“HYPNEROTOMACHIA’S language cannot coherently be defined either as a mother tongue or as a grammatical language, either as a living language or as a dead language. It is, instead, all of these at once.”

Estrangement resulted from this unusual use of the Italian language. Reading this text became a sort of bilingual experience. Each morsel of language, charged with otherness, hovering between vernacular and dream language. Tugging toward entirely new or displaced sound.

The sentiment itself has sound, a sound or a tone. With someone I discussed this on the telephone one day, about a week ago. Ago.

Metamorphosis: soldering/form dyads with other nouns: Celan: catalepsies

Echolalic halt Compounding Clamorous with meaning

Polyphony Filaments of meaning Which brachiate from poem to poem --Celan

Clusters Homophones

An adjacent consideration in seeing the letter K:

Celan’s shells are often their Hebrew equivalent, the kelippot, which are shells, husks, or shards of evil, which, in Kabbalistic mythology dominate those captured lights from a flawed Genesis awaiting restoration. Those captured lights, according to Gershom Scholem, provide the life-force from the entire world of corrupt things. They lend a contraction of their name, Lichtzwang, Light-Force, (from the introduction, Paul Celan, Last Poems, translated by Katharine Washburn and Margret Guillemin)

Babble and silence.
Prolix can obliterate its own sense. Orotund, sound swollen.
Bombastic gymnastics badly overwhelms the load or overload. Gosh! See Oppen for the opposite, also Creeley, Corman, H.D, Emily Dickinson, or lately, Hoa Nyguen, Pat Reed, Bob Arnold, Kim Lyons, Rae Armantrout, Gustaf Sobin, Jen Bervin, Alan Davies… (partial incongruous list, others other)

The humanistic voice that is Bill Corbett’s.

Next; American flag poems, for Nada? To salvage our flag: poems containing 50 crisp, succinct, radiating, one syllable words and thirteen long lines, as stripes. Something of this sort seems pertinent.

“Who, if I cried out, would hear me among the angels’
hierarchies? (first line of THE FIRST ELEGY, by Rainer Maria Rilke)

“A night is born,
Full of spurious holes,
Of muted sounds
Like corks of nets
Dropped in the water.”
(from Fifth Song, by Giuseppe Ungaretti)

“The shaman sits down on the mare’s hide and dreams, facing south. All hold their breath.

Suddenly a succession of shrill cries, piercing as the screech of steel, sounds from no one knows where’ then all is silent again. Another cry; and now from above, now from below, now before, now behind the shaman rise mysterious sounds: nervous, terrifying yawns, hysterical hiccups; it is as if one heard the plaintive cry of the lapwing mingled with the crowing of a falcon and interrupted by the whistling of the woodcock; it is the shaman making these sounds by changing the tone of his voice.”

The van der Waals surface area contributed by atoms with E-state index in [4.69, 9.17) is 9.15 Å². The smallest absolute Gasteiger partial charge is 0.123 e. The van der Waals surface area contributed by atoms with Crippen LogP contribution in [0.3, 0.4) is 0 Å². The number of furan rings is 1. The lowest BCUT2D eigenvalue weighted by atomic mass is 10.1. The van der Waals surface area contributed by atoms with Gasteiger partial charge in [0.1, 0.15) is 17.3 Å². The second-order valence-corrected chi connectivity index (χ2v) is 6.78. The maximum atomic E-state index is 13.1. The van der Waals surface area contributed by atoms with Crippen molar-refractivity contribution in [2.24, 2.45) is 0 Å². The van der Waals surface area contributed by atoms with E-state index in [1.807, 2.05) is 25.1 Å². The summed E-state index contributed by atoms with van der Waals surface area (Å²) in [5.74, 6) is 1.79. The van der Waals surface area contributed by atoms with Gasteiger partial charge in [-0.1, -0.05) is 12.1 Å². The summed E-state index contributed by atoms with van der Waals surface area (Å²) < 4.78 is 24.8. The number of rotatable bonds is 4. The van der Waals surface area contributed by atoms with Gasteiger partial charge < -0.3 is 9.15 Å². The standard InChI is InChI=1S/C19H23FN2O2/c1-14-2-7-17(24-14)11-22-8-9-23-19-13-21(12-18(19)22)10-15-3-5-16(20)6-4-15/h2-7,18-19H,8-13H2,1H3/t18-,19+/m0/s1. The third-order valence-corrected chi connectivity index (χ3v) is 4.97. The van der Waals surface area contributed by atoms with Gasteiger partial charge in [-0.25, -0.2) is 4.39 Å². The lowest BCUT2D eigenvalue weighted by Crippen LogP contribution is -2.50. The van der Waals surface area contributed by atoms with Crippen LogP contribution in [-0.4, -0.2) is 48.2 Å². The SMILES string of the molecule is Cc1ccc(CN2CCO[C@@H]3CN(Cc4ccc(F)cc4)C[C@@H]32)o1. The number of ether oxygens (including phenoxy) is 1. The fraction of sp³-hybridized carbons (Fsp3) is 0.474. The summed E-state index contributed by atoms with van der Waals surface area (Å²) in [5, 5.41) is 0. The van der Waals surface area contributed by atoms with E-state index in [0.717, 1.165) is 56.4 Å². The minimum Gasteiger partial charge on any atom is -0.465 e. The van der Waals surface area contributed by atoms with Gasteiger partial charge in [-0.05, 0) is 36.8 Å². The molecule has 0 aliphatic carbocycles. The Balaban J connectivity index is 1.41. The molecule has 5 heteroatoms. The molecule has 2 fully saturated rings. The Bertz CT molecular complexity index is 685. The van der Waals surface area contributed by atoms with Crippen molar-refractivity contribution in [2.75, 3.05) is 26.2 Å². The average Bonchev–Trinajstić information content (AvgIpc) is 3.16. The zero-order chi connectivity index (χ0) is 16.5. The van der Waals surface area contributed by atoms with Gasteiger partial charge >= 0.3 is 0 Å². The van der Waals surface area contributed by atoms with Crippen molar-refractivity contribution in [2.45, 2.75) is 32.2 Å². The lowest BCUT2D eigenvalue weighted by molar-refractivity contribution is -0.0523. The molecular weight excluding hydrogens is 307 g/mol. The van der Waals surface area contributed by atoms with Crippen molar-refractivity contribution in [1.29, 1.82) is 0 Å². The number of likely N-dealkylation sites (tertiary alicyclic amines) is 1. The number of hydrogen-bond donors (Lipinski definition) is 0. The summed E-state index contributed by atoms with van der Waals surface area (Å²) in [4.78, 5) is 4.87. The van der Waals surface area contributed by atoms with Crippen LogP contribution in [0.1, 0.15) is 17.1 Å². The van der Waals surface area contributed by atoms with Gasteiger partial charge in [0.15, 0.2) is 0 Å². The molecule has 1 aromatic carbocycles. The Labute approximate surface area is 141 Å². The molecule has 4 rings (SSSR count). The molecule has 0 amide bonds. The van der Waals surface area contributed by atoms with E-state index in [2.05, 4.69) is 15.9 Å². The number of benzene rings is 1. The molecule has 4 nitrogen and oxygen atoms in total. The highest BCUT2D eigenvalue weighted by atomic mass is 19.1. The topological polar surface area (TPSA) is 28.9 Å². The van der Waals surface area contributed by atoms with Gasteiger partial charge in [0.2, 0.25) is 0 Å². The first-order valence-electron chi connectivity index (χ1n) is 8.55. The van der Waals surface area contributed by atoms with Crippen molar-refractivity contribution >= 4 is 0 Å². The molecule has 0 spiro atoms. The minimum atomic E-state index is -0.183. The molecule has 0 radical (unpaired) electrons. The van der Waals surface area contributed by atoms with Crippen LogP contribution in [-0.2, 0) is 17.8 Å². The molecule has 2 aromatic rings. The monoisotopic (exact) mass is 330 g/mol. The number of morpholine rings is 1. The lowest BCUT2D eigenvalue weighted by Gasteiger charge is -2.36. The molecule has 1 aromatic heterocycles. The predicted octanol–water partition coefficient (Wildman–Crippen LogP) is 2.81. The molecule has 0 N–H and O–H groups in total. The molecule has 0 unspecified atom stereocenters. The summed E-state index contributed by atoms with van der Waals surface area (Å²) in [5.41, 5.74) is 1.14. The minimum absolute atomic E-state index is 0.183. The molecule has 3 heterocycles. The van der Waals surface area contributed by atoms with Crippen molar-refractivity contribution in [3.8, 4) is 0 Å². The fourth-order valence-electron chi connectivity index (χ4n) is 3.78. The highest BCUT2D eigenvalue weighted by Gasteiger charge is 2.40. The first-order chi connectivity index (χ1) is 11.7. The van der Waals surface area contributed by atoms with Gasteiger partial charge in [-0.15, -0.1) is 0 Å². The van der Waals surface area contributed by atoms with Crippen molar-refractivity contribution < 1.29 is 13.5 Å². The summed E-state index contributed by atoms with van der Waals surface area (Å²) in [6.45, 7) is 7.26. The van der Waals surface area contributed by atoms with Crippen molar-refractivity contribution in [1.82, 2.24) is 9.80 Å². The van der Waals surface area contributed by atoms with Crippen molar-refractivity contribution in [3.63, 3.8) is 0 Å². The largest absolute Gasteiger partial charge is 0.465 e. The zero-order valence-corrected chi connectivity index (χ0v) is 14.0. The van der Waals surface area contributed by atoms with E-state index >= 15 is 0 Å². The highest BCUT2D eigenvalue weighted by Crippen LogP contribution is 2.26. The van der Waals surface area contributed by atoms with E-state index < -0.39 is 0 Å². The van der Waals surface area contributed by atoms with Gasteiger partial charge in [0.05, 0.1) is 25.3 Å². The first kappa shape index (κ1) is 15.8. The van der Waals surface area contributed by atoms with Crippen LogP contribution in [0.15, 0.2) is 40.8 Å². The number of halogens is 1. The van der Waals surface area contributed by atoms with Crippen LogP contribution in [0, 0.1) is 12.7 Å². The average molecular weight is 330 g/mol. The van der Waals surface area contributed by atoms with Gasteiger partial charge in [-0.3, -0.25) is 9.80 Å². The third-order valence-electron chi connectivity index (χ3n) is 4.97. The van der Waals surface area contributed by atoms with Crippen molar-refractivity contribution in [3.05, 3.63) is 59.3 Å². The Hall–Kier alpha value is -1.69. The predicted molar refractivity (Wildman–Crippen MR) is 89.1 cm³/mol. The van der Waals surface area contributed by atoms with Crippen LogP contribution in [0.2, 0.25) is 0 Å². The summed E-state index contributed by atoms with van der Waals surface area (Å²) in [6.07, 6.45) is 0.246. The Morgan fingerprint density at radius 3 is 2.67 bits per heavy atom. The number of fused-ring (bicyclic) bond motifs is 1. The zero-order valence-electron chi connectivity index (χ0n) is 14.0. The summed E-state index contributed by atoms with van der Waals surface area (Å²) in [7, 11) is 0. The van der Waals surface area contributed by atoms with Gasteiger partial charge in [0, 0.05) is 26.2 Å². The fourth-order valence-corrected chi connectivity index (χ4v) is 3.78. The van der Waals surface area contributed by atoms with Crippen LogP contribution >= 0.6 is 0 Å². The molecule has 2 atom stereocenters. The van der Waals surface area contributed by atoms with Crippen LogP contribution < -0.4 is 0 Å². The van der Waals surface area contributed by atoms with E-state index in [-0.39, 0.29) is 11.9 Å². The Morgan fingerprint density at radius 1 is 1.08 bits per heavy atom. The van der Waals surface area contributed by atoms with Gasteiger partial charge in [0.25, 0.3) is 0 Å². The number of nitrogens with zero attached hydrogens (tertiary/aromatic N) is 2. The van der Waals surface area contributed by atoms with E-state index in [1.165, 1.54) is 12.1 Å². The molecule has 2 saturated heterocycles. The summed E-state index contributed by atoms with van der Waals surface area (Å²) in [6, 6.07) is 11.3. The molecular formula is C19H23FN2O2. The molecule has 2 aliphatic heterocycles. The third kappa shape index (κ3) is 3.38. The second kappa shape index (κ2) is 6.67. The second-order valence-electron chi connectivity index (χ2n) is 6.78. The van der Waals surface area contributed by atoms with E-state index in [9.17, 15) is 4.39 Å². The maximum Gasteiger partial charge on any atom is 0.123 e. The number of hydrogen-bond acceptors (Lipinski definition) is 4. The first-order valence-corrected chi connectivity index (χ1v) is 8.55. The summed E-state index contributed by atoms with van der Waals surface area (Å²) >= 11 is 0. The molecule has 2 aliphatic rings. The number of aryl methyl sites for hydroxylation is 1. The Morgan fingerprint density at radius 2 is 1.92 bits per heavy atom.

(from Shamanism: Archaic Techniques of Ecstasy by Mircea Eliade)

-- Brenda Iijima


More on tend.field.

I literally first came in touch with tend.field when Peter Ganick handed over pounds of his manuscript in a cardboard box in fall, 2001. The box contained hundreds of sheets of paper, each page filled with text -- no line breaks, no paragraphs, very narrow margins at the top, bottom, left and right. Peter wanted tend.field published in an upcoming series of books I was editing, but I knew even before I read the first sheets his text was too big. The other books ranged from 80 to 120 pages. Had we formatted Peter's manuscript like the others, tend.field would have been more than 500 pages.

tend.field is gripped by an osmotic metaphysics that at many points warps into voice-overs of nonstandard or even superordinate clarity. The osmosis and warping become apparent in one's confronting the heft of Peter's project. But as his publisher, how could I help Peter share his work with a wider readership? For a few seconds I imagined reproducing the text as-is -- maybe reprint the pages and box them as a very limited edition. This struck us both as precious and uninviting. Next came the CD option, which we decided to explore with regard to engineering, costs, etc. After I talked with a few digital folks, it became obvious that even on a CD the text was going to be hard to manage. The simple but static solution was to offer the text in pdf format, which allows pc users to read the text on-screen as well as to reprint it.